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United States Department of Agriculture

Agricultural Research Service

Research Project: BIOLOGY OF OBESITY PREVENTION Title: Stearidonic and eicosapentaenoic acids inhibit interleukin-6 expression in ob/ob mouse adipose stem cells via toll-like receptor-2-mediated pathways

Authors
item Hsueh, Hui -
item Zhou, Zhou -
item Whelan, Jay -
item Allen, Kenneth -
item Moustaid-Moussa, Naima -
item Kim, Hyojung -
item Claycombe, Kate

Submitted to: Journal of Nutrition
Publication Type: Peer Reviewed Journal
Publication Acceptance Date: April 5, 2011
Publication Date: July 1, 2011
Repository URL: http://handle.nal.usda.gov/10113/58153
Citation: Hsueh, H.W., Zhou, Z., Whelan, J., Allen, K.G., Moustaid-Moussa, N., Kim, H., Claycombe, K.J. 2011. Stearidonic and eicosapentaenoic acids inhibit interleukin-6 expression in ob/ob mouse adipose stem cells via toll-like receptor-2-mediated pathways. Journal of Nutrition. 141:1260-1266.

Interpretive Summary: Several recent studies have demonstrated the beneficial effects of n-3 polyunsaturated fatty acids (PUFA) in lowering heart disease risks by lowering body’s inflammation. Fat tissue has been shown to produce significant amount of inflammatory factor interleukin-6 (IL-6). IL-6 is a key activator of C-reactive protein (CRP) which is a major CVD risk biomarker and one of the major causes of CVD. Thus, it is plausible that one of the mechanisms in which n-3 PUFAs could reduce CVD risk may be by decreasing lowering inflammatory factor such as IL-6. Moreover, it has been shown that fat tissue contributes significantly toward overall increases in serum IL-6 in obesity. We previously showed adipose stem cell produce significantly higher levels of IL-6 when compared to other cell types in the adipose tissue in genetically obese mice. Using these highly inflammatory adipose stem cells that were derived from adipose tissue, we tested inhibitory effects of n-3 PUFAs on lipopolysaccharide (LPS)-induced IL-6 secretion. Data obtained from our studies showed that omega-3 fats such as eicosapentaenoic acid (EPA, 20:5 n-3) and EPA precursor stearidonic acid (SDA. 18:4 n-3) significantly reduce inflammatory factor (IL-6) secretion. We determine the underlying cellular mechanisms to be via decreased activation of Toll-like-receptor 2 (TLR2) and by decreasing activation of gene expression regulator NF-kB. Our work is first to investigate the anti-inflammatory effects of omega-3 fats using adipose stem cells. This research project will impact how fat tissue inflammatory responses can be regulated by decreasing fat tissue stem cell production of inflammatory factors.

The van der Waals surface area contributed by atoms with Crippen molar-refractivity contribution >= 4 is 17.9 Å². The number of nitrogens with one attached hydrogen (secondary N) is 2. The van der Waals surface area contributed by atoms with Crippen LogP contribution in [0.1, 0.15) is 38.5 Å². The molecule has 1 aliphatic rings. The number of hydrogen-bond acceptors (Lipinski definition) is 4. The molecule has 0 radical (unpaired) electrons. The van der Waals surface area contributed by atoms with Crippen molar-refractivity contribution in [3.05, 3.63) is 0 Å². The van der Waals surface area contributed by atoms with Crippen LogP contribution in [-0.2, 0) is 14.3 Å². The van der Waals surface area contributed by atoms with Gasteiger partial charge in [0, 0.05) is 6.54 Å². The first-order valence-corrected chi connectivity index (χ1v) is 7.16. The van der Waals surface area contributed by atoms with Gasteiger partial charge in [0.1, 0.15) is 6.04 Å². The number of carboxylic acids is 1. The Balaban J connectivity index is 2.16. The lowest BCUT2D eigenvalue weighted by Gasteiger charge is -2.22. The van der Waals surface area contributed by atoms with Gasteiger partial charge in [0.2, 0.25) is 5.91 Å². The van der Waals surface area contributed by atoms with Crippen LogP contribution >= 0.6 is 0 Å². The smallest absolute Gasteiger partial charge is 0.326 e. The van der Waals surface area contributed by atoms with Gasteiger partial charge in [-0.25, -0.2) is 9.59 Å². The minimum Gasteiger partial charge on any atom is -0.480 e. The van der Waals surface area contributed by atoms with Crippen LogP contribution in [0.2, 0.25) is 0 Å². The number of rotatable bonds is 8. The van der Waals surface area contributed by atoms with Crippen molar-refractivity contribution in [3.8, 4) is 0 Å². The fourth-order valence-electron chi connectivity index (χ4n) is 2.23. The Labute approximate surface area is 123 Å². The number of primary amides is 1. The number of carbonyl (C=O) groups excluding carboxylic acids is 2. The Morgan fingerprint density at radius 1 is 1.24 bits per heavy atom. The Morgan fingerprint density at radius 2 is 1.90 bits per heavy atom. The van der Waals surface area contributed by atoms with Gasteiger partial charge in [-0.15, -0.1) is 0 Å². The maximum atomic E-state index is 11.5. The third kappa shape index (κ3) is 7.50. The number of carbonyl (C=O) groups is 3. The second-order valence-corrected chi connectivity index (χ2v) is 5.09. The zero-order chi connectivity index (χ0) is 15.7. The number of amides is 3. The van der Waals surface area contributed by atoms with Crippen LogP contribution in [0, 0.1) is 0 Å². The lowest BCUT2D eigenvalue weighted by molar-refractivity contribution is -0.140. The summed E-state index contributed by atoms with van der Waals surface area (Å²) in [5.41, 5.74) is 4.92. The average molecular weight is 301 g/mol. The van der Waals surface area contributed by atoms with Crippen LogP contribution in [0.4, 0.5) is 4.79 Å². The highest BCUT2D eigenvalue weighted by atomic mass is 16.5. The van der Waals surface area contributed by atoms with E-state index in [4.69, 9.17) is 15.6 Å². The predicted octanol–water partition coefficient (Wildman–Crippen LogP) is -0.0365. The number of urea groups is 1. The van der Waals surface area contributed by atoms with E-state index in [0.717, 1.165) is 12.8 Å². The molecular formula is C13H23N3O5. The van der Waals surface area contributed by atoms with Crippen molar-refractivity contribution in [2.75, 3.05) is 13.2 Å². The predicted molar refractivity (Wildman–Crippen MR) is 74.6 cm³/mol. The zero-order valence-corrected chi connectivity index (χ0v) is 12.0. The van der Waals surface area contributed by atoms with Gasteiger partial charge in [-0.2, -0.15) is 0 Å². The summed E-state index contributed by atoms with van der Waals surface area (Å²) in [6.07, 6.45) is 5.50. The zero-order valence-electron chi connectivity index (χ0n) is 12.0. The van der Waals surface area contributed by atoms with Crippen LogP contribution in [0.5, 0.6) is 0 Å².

Technical Abstract: Increases in adipose tissue weight positively correlates with increased circulating inflammatory cytokines such as interleukin-6 (IL-6). We previously have shown that adipose stem cell produce significantly higher levels of IL-6 when compared to other cell types in the adipose tissue in genetically obese mice. Using these highly inflammatory adipose stem cells that were derived from adipose tissue, we tested whether n-3 polyunsaturated fatty acids (n-3 PUFA) such as eicosapentaenoic acid (EPA, 20:5 n-3) and EPA precursor stearidonic acid (SDA, 18:4 n-3) have IL-6 lowering effects. Results showed that both SDA and EPA significantly reduce LPS-induced IL-6 secretion and IL-6 mRNA. To determine the underlying intracellular mechanisms, we tested whether LPS-induced Toll-like-receptor 4 (TLR4) and Toll-like-receptor 2 (TLR2) expression are modulated with EPA and SDA treatment. Our results showed that both EPA and SDA suppress LPS-induced TLR2 protein expression in the adipose stem cells while SDA and EPA had no effects on TLR4 expression. Furthermore, our results showed that SDA and EPA significantly lower the activation and translocation of TLR2 downstream signaling pathway such nuclear factor-kappa B (NF-'B) while extracellular signal-regulated kinase-1/2 MAPK (ERK-1/2) protein expressions were not affected. Taken together, our results suggest that EPA and SDA inhibit the LPS-induced IL-6 secretion and IL-6 mRNA expression in the adipose stem cells by decreasing TRL2 mediated signaling pathways.

Last Modified: 8/30/2014